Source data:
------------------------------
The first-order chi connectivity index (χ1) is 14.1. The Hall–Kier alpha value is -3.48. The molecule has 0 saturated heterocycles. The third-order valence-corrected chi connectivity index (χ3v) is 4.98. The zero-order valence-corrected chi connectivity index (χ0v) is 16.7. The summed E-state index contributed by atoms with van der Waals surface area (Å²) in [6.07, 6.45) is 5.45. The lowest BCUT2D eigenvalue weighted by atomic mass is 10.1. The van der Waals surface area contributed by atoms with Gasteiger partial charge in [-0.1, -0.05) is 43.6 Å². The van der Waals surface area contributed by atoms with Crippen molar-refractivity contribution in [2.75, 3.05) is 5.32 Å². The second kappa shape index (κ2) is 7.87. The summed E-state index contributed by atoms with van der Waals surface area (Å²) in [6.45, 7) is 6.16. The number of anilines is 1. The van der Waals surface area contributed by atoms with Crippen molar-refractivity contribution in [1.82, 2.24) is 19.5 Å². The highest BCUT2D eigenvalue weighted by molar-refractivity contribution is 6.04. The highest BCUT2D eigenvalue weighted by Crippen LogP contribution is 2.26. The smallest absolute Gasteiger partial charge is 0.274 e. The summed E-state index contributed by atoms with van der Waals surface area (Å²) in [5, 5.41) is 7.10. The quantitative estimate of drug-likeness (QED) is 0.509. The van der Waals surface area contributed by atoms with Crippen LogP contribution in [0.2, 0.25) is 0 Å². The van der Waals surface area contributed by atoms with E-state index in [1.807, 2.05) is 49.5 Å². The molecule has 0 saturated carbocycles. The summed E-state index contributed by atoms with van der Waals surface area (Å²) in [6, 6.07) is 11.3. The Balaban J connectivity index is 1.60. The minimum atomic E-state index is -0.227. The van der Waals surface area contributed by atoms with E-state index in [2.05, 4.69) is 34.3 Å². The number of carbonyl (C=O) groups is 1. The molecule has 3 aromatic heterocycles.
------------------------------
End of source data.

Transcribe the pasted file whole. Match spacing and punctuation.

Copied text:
The first-order chi connectivity index (χ1) is 14.1. The Hall–Kier alpha value is -3.48. The molecule has 0 saturated heterocycles. The third-order valence-corrected chi connectivity index (χ3v) is 4.98. The zero-order valence-corrected chi connectivity index (χ0v) is 16.7. The summed E-state index contributed by atoms with van der Waals surface area (Å²) in [6.07, 6.45) is 5.45. The lowest BCUT2D eigenvalue weighted by atomic mass is 10.1. The van der Waals surface area contributed by atoms with Gasteiger partial charge in [-0.1, -0.05) is 43.6 Å². The van der Waals surface area contributed by atoms with Crippen molar-refractivity contribution in [2.75, 3.05) is 5.32 Å². The second kappa shape index (κ2) is 7.87. The summed E-state index contributed by atoms with van der Waals surface area (Å²) in [6.45, 7) is 6.16. The number of anilines is 1. The van der Waals surface area contributed by atoms with Crippen molar-refractivity contribution in [1.82, 2.24) is 19.5 Å². The highest BCUT2D eigenvalue weighted by molar-refractivity contribution is 6.04. The highest BCUT2D eigenvalue weighted by Crippen LogP contribution is 2.26. The smallest absolute Gasteiger partial charge is 0.274 e. The summed E-state index contributed by atoms with van der Waals surface area (Å²) in [5, 5.41) is 7.10. The quantitative estimate of drug-likeness (QED) is 0.509. The van der Waals surface area contributed by atoms with Crippen LogP contribution in [0.2, 0.25) is 0 Å². The van der Waals surface area contributed by atoms with E-state index in [1.807, 2.05) is 49.5 Å². The molecule has 0 saturated carbocycles. The summed E-state index contributed by atoms with van der Waals surface area (Å²) in [6, 6.07) is 11.3. The Balaban J connectivity index is 1.60. The minimum atomic E-state index is -0.227. The van der Waals surface area contributed by atoms with E-state index in [2.05, 4.69) is 34.3 Å². The number of carbonyl (C=O) groups is 1. The molecule has 3 aromatic heterocycles.